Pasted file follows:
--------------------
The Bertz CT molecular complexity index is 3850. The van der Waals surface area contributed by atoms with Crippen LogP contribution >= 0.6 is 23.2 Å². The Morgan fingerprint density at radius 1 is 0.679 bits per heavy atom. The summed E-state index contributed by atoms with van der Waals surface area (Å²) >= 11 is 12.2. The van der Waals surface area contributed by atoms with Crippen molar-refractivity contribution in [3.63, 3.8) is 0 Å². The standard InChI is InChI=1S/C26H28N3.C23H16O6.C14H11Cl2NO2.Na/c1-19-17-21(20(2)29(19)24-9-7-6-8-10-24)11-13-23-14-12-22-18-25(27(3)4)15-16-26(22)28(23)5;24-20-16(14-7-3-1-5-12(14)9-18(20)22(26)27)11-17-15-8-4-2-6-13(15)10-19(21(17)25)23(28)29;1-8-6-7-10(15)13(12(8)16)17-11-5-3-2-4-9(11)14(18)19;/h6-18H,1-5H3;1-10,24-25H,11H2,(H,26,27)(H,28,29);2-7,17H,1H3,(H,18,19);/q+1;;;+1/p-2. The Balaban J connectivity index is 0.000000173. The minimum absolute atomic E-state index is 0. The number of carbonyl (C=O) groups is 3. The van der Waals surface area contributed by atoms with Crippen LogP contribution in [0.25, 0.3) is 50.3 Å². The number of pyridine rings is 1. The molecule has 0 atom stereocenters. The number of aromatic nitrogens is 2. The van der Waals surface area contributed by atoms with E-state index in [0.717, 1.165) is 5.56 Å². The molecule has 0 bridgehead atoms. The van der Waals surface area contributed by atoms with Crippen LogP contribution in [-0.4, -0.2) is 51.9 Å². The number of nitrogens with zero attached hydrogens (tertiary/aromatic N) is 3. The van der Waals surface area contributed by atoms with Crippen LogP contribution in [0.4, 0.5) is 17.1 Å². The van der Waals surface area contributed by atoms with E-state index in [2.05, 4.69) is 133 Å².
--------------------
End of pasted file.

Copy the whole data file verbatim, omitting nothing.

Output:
The Bertz CT molecular complexity index is 3850. The van der Waals surface area contributed by atoms with Crippen LogP contribution >= 0.6 is 23.2 Å². The Morgan fingerprint density at radius 1 is 0.679 bits per heavy atom. The summed E-state index contributed by atoms with van der Waals surface area (Å²) >= 11 is 12.2. The van der Waals surface area contributed by atoms with Crippen molar-refractivity contribution in [3.63, 3.8) is 0 Å². The standard InChI is InChI=1S/C26H28N3.C23H16O6.C14H11Cl2NO2.Na/c1-19-17-21(20(2)29(19)24-9-7-6-8-10-24)11-13-23-14-12-22-18-25(27(3)4)15-16-26(22)28(23)5;24-20-16(14-7-3-1-5-12(14)9-18(20)22(26)27)11-17-15-8-4-2-6-13(15)10-19(21(17)25)23(28)29;1-8-6-7-10(15)13(12(8)16)17-11-5-3-2-4-9(11)14(18)19;/h6-18H,1-5H3;1-10,24-25H,11H2,(H,26,27)(H,28,29);2-7,17H,1H3,(H,18,19);/q+1;;;+1/p-2. The Balaban J connectivity index is 0.000000173. The minimum absolute atomic E-state index is 0. The number of carbonyl (C=O) groups is 3. The van der Waals surface area contributed by atoms with Crippen LogP contribution in [0.25, 0.3) is 50.3 Å². The number of pyridine rings is 1. The molecule has 0 atom stereocenters. The number of aromatic nitrogens is 2. The van der Waals surface area contributed by atoms with E-state index in [0.717, 1.165) is 5.56 Å². The molecule has 0 bridgehead atoms. The van der Waals surface area contributed by atoms with Crippen LogP contribution in [-0.4, -0.2) is 51.9 Å². The number of nitrogens with zero attached hydrogens (tertiary/aromatic N) is 3. The van der Waals surface area contributed by atoms with Crippen LogP contribution in [0.4, 0.5) is 17.1 Å². The van der Waals surface area contributed by atoms with E-state index in [2.05, 4.69) is 133 Å².